Barb Crosbie is a potter, “mess maker,” biologist, and steward of the earth. A nature-inspired artist who incorporates all of these elements in her work, family made lace doilies are adorned with shells, bark, leaves, seeds…platters and bird pieces utilize wood fragments found on hikes.
“Slow growing trees and shrubs in Utah provide the best wood for handles,” said Crosbie, who is busy packing for the upcoming move back to the Ogden area. Her hand-carved stamps express her love of biking, skiing and hiking.
Crosbie’s return will reunite the original four artists of Sage Art: jewelry-maker Amie Preston, contemporary expressionist painter Kate Bruce, watercolorist Susan Synder, and Crosbie are friends, business partners, and artistic collaborators who came together with a shared vision for nature-inspired art, teaching small groups, and being a part of the community.
Seeking to connect with people, Crosbie’s intention is to design clay into forms that reflect a part of her story. Fish, canoes, and mugs, all speak to her time as a field biologist gliding through the water in a canoe with a steaming mug of hot coffee in hand with fish silently and secretly swimming underneath. Some of her fish art is inspired by the salmon spawning in Ogden Valley’s Causey Reservoir.
“Inspiration abounds in the outdoors for me and Utah is a stellar place for it!” Crosbie said. “I like to spend part of my day outside every day.” Roots in water (her previous occupation was in Water Quality in Canada) influences fish and critter art with birds and bugs, but moving to Utah inspired further interest in recreating patterns found in nature.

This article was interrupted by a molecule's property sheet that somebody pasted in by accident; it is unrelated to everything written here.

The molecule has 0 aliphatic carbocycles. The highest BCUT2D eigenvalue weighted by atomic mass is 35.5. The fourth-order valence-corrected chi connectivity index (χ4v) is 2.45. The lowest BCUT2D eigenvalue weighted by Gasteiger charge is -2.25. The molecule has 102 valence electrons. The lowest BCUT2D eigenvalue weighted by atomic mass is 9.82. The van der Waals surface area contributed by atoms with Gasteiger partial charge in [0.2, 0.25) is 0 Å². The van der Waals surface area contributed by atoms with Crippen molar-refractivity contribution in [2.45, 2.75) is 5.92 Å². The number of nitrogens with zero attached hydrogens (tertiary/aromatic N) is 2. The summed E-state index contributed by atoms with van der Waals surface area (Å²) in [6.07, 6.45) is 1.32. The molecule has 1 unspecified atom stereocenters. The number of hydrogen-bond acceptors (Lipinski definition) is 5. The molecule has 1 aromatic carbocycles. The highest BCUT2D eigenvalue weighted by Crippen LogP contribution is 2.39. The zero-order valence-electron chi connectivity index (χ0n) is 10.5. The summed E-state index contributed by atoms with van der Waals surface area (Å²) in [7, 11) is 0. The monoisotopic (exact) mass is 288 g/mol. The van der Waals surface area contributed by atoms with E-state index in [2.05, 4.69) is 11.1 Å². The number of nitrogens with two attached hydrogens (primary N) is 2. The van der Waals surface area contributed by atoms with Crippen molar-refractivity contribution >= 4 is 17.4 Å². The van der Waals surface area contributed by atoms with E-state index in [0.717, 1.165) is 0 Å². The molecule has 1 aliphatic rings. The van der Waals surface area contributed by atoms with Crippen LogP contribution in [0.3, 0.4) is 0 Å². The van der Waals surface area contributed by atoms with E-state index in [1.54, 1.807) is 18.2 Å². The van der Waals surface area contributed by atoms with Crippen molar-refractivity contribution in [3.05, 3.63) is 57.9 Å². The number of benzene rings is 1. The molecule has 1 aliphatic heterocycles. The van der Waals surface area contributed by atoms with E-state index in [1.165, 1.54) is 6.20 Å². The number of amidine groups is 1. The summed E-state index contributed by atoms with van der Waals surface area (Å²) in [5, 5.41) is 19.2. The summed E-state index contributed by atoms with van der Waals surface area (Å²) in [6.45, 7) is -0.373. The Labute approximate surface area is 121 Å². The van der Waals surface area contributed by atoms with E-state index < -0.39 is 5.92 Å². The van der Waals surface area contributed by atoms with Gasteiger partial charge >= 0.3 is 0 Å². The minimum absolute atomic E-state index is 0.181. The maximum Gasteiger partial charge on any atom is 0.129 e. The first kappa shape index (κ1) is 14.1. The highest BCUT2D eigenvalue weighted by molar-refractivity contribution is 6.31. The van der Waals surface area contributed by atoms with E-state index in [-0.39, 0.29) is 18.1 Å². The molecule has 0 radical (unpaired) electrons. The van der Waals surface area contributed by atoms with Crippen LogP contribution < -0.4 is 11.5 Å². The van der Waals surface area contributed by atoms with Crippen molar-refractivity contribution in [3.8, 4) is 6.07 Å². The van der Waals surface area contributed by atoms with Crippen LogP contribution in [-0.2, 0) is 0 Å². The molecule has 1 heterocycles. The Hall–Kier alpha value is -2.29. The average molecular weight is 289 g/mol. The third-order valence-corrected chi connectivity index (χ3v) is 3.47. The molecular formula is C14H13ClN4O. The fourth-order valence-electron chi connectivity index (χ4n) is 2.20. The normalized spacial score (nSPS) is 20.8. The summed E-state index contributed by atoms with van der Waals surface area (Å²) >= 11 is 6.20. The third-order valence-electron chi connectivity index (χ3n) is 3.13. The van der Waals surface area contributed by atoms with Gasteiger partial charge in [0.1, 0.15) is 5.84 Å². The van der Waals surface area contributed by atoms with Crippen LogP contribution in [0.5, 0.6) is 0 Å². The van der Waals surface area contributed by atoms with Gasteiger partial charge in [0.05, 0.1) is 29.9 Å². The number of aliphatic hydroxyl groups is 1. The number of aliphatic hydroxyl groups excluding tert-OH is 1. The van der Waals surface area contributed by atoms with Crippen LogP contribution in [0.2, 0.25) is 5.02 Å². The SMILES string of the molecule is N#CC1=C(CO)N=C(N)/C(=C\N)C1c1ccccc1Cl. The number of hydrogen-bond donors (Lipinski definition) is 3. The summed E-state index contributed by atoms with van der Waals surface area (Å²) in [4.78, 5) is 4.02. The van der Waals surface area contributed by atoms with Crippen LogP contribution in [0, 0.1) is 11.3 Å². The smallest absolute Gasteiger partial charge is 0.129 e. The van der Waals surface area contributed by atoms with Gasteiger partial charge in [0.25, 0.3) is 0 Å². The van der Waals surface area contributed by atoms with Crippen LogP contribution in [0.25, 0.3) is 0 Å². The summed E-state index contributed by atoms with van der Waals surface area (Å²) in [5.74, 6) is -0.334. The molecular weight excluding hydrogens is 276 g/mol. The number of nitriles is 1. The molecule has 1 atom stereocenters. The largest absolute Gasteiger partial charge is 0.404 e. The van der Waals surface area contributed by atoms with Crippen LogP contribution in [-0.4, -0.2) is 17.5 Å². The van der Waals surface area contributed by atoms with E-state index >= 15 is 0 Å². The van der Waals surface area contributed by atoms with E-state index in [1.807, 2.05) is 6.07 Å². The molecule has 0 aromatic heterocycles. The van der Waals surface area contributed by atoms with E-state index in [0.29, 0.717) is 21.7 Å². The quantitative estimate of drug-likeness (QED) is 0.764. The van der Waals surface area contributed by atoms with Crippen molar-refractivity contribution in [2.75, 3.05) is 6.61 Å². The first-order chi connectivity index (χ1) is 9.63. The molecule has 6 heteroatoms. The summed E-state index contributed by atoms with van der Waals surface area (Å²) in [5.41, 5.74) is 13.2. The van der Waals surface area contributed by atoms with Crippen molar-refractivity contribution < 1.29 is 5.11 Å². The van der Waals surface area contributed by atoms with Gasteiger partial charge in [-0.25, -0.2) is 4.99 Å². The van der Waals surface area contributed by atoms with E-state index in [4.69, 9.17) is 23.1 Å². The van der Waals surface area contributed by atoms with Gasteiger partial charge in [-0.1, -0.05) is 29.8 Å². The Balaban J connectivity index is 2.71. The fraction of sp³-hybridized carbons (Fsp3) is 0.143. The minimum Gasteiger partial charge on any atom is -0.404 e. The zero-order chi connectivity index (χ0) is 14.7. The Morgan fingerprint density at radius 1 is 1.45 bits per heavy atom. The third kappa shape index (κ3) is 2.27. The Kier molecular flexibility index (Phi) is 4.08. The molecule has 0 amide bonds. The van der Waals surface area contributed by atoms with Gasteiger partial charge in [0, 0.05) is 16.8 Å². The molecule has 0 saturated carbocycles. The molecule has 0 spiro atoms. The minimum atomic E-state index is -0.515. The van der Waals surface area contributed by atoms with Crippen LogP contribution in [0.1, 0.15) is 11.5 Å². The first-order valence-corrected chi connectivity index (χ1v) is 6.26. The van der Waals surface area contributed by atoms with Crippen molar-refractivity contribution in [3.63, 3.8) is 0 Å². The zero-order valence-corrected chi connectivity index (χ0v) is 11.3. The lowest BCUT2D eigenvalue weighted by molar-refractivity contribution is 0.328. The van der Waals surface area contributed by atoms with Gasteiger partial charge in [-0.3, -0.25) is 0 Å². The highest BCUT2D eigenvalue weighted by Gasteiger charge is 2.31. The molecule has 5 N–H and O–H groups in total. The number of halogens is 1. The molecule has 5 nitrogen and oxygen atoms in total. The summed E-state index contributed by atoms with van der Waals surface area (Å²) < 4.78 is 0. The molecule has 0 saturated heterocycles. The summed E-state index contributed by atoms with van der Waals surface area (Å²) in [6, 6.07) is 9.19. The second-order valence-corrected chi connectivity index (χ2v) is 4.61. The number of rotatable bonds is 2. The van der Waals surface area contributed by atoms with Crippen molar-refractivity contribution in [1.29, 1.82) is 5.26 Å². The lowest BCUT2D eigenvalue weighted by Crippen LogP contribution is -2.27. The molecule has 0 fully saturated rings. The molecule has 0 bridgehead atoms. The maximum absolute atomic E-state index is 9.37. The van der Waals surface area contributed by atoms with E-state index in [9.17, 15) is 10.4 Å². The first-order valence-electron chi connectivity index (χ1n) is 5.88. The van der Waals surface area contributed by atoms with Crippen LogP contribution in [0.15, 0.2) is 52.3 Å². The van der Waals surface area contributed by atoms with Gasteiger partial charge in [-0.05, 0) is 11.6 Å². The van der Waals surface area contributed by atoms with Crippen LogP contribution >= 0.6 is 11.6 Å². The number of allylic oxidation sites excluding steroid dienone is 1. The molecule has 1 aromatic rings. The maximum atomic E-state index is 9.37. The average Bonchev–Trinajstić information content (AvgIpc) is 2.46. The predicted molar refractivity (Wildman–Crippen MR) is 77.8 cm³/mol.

The results of Utah-inspired nature patterns are expressed in Crosbie’s water and wood line of pottery, with an animal collection indicating the biologist inside her “is alive and well.”
Crosbie’s career in clay started in Canada, studying under some solid potters at DVSA. After moving to northern Utah, she became largely self-sufficient while still learning on her own and in various workshops and classes. Crosbie shared her enthusiasm for clay with kids and adults around her by teaching small classes. Then a move to upstate New York involved her in setting up a community studio with Schweinfurth Art Center in Auburn, New York where she sold items and continued to spread the joy of working in clay. During her time back in Utah she started a community studio of her own and found great joy in bringing people together with clay as the unifying ground. She has recently been residing in Birmingham Alabama “muddying her world” daily.
“The animals that we share this world with are often a focal point of my work, whether they are sculpted and carved, stamped or molded,” Crosbie stated of her whimsical and minimized figures, in which she said key adaptive and identifying characteristics are emphasized.
Earth in Art Pottery, Crosbie’s artistic brand, is a true representation of who she is. “I take what I see in nature, wherever I may live or travel, and duplicate it, with an added twist or an embellishment,” her website states.
“I enjoy the challenge of taking a moment in time, a carefully noted observation or the deconstruction of an environment and recreating it in clay,” she said. At the end of this week, Crosbie will be living and recreating her reflections in Utah.
Crosbie’s artwork can be viewed and purchased inside the Sage Art Studio at The Monarch. She also teaches classes with the other artists of Sage Art. Visit sageartutah.com or earthinartpottery.com for more information about classes and products.